over 5 years ago

Henry Elliss

Henry Elliss, Digital Marketing Director at Tamar

Thanks Rachel - I'm genuinely pleased that the charity sector feels, in general, that they're already doing social media well. Whilst I agree that this is true in lots of examples, the fact that there are over 150,000 registered charities in the UK alone means that there are a LOT of charities who haven't even taken a first step on the ladder yet.

I appreciate that the charity sector are very proud of their achievements in this area, but it feels a bit like the retail sector claiming success in online marketing simply because Sainsburys have a strong Twitter following. The big names may have it cracked, but I guarantee you there are lots who haven't...

Thanks very much for the comment, Rachel. And I promise to be nice if you do a guest blog of your own! : )

over 5 years ago

Avatar-blank-50x50

Rob Dyson

So I was refraining from getting stuck in, but *sigh*..In defence of the author...

Despite having been tweeting for over two years - individually and for charity accounts - and having heard all of this before (sorry Henry) and even being in possession of an NFPtweetup T-shirt (no, really..), I still recognise that the huge popularity of seminars, conferences and courses in "Twitter for beginners" implies that there is a rich audience for articles like this. Third Sector, CharityComms, and Sounddelivery - to name just three - still sell out for (what some of us might deem) pretty basic courses.

In the last month, I have had three charities approach me for advice on literally 'starting a Twitter account' - one just today; so perhaps "we" aren't the audience?

If I were a really small charity and signed up to Twitter today, I would find some of these tips useful (nicely done, Henry).

Equally, I've probably been guilty of teaching people to suck eggs on my own blog, and in seminars. But if someone absolutely green to Twitter were to read and heed this post, and learn a thing or two, I don't think that's so bad. Horses for courses and all that.

#peaceandlove

Rob

over 5 years ago

Jacqui O'Beirne

Jacqui O'Beirne, Digital Manager at Dogs TrustSmall Business

Robert, Rob, Rachel et al, for me the issue is the fact I (yes me myself !) pay to be a part of this site and 99.99999999% of the time its great and I learn a lot from it. The info in the article is great and does have an audience, just maybe not this site? How many charities are aware it exists, let alone thier supporters? As previously mentioned the RT rate is good but what about the page views? If they are not on Twitter yet how do they find it? Maybe, for me, the slightly miffed feeling is coming from the fact that, personally this was the one place I could come and not be labelled as 'Charity' but be involved in discussion as a Digital Marketing professional. These are my views and not those of Dogs Trust.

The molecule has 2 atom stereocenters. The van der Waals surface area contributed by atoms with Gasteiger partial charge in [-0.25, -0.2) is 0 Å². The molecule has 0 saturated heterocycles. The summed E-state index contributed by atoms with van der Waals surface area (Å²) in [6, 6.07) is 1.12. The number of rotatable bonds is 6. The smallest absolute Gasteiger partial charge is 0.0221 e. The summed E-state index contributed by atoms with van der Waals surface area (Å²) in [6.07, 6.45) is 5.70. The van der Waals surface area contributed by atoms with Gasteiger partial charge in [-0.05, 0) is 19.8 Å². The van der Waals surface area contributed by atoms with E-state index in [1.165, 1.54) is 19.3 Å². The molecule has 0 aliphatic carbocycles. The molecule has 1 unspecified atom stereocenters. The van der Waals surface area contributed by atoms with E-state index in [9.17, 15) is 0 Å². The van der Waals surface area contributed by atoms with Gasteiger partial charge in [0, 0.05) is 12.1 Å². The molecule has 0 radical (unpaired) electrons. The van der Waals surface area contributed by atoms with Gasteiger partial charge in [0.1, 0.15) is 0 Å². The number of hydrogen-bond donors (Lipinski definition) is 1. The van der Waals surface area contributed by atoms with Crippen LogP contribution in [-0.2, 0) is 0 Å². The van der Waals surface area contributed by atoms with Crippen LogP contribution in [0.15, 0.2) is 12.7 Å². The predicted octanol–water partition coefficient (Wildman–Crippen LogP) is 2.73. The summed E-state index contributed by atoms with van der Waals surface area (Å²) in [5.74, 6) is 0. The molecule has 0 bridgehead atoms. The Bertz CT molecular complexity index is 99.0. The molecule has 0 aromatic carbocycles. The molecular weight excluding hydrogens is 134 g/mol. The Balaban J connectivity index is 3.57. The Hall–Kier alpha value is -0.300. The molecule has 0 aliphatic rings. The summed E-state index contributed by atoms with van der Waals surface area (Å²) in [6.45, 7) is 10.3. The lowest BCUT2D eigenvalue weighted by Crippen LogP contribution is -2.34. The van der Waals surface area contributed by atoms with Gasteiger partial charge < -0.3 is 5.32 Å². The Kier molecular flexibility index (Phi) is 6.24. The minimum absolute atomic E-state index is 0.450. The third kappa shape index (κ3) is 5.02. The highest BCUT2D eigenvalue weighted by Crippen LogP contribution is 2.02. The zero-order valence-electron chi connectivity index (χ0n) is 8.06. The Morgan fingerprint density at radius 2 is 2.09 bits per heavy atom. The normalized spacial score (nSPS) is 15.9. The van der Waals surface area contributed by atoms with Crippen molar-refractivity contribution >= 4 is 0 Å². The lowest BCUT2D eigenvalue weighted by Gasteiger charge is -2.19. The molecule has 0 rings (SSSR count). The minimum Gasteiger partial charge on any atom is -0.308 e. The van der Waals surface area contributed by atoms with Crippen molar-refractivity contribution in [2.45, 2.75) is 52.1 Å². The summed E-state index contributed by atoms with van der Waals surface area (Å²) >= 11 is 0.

over 5 years ago

Avatar-blank-50x50

Rob Dyson

@Jacqui - it's all about the viral loop surely? You might stumble across the site because of key words "Twitter" "tips" using your favourite search engine? I don't think a lot of people care - or even notice - where they find information that's useful for them; just that they found it in the first place.

But then I'm not a core user of econsultancy, and was alerted to this particular post by Roberto on Twitter...

Tell you what, it must be getting *loads* of hits today :)

over 5 years ago

Avatar-blank-50x50

ManxCat637

Henry,

Thanks for your article. I'm a professional author, but not a digital media specialist (i get lots of help from others in this area). I'm involved in starting up a new charitable project, and found your comments very helpful - so for our part, thank you!

Cat

over 5 years ago

Henry Elliss

Henry Elliss, Digital Marketing Director at Tamar

@ManxCat637 Thanks for that, Cat - very much appreciated, believe me!

@Rob / @Jacqui Just to clarify, the Econsultancy blog is open to paying and non-paying members alike, isn't it? (That's a genuine question, not me being patronising, I promise!)

I completely agree that if I'd posted this as a white-paper or an industry report, I would have been missing a trick not to include some case studies, as well as some more next-level tips. But as it's for the blog, which everyone can view, I didn't think this was quite so crucial.

over 5 years ago

Avatar-blank-50x50

Rob Dyson

Yep, I didn't pay to get here - and my point was anyone could stumble across the info (such as Cat) and find it useful ;)

over 5 years ago

Avatar-blank-50x50

John Scott Cothill

By far, the best article I have read on eConsultancy for a long time. I'll be forwarding this on to quite a few that I know that just don't get it at the moment.

Desperately would like to see the end of tweets as you mentioned, "Hey guys, we're only 100 followers away from 5,000...".

THUMBS UP!

over 5 years ago

Avatar-blank-50x50

Rachel Beer

Couldn't agree more, John!

over 5 years ago

Avatar-blank-50x50

Damien Clarkson

Hi Guys,

Everyone is making some great points. This article is a really good starting point for someone new to Twitter, ok maybe e-consultancy isn't the best forum for a introductory post.

But as @Robdyson rightly points out basic social media courses regularly sell out. I recently attended an "advanced social media session" by a big training provider NOT mentioned in this thread and received advice which comprised of not alot more than the following statement.